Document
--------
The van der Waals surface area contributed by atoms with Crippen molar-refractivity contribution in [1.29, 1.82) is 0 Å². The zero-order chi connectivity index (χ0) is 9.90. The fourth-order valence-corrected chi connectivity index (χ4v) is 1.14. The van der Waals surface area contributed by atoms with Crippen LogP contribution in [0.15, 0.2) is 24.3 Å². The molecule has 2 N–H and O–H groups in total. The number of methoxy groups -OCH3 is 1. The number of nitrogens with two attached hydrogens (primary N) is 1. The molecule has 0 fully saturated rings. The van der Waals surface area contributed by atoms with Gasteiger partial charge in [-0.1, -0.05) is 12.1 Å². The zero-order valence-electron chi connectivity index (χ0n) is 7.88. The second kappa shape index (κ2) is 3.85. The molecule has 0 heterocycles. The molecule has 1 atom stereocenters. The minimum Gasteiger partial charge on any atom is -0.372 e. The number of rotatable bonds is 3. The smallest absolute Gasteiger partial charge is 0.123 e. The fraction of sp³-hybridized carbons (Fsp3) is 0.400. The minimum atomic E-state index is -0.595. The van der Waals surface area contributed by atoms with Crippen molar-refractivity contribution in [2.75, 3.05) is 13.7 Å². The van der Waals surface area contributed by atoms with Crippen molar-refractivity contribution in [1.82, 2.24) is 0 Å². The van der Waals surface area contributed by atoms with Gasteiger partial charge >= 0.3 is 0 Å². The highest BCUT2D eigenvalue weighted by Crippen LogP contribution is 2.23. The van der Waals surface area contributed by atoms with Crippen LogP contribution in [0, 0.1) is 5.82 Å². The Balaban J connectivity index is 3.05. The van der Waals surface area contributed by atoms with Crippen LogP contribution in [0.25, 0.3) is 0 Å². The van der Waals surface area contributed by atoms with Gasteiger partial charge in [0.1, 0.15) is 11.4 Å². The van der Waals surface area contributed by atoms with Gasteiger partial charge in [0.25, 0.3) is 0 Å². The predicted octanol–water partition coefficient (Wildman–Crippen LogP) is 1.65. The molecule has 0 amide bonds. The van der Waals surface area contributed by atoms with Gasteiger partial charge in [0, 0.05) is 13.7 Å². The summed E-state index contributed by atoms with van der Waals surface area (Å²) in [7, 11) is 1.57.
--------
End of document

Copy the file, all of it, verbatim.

The van der Waals surface area contributed by atoms with Crippen molar-refractivity contribution in [1.29, 1.82) is 0 Å². The zero-order chi connectivity index (χ0) is 9.90. The fourth-order valence-corrected chi connectivity index (χ4v) is 1.14. The van der Waals surface area contributed by atoms with Crippen LogP contribution in [0.15, 0.2) is 24.3 Å². The molecule has 2 N–H and O–H groups in total. The number of methoxy groups -OCH3 is 1. The number of nitrogens with two attached hydrogens (primary N) is 1. The molecule has 0 fully saturated rings. The van der Waals surface area contributed by atoms with Gasteiger partial charge in [-0.1, -0.05) is 12.1 Å². The zero-order valence-electron chi connectivity index (χ0n) is 7.88. The second kappa shape index (κ2) is 3.85. The molecule has 0 heterocycles. The molecule has 1 atom stereocenters. The minimum Gasteiger partial charge on any atom is -0.372 e. The number of rotatable bonds is 3. The smallest absolute Gasteiger partial charge is 0.123 e. The fraction of sp³-hybridized carbons (Fsp3) is 0.400. The minimum atomic E-state index is -0.595. The van der Waals surface area contributed by atoms with Crippen molar-refractivity contribution in [2.75, 3.05) is 13.7 Å². The van der Waals surface area contributed by atoms with Crippen molar-refractivity contribution in [1.82, 2.24) is 0 Å². The van der Waals surface area contributed by atoms with Gasteiger partial charge >= 0.3 is 0 Å². The highest BCUT2D eigenvalue weighted by Crippen LogP contribution is 2.23. The van der Waals surface area contributed by atoms with Crippen LogP contribution in [0, 0.1) is 5.82 Å². The Balaban J connectivity index is 3.05. The van der Waals surface area contributed by atoms with Crippen LogP contribution in [0.25, 0.3) is 0 Å². The van der Waals surface area contributed by atoms with Gasteiger partial charge in [0.1, 0.15) is 11.4 Å². The van der Waals surface area contributed by atoms with Gasteiger partial charge in [0.25, 0.3) is 0 Å². The predicted octanol–water partition coefficient (Wildman–Crippen LogP) is 1.65. The molecule has 0 amide bonds. The van der Waals surface area contributed by atoms with Gasteiger partial charge in [0, 0.05) is 13.7 Å². The summed E-state index contributed by atoms with van der Waals surface area (Å²) in [7, 11) is 1.57.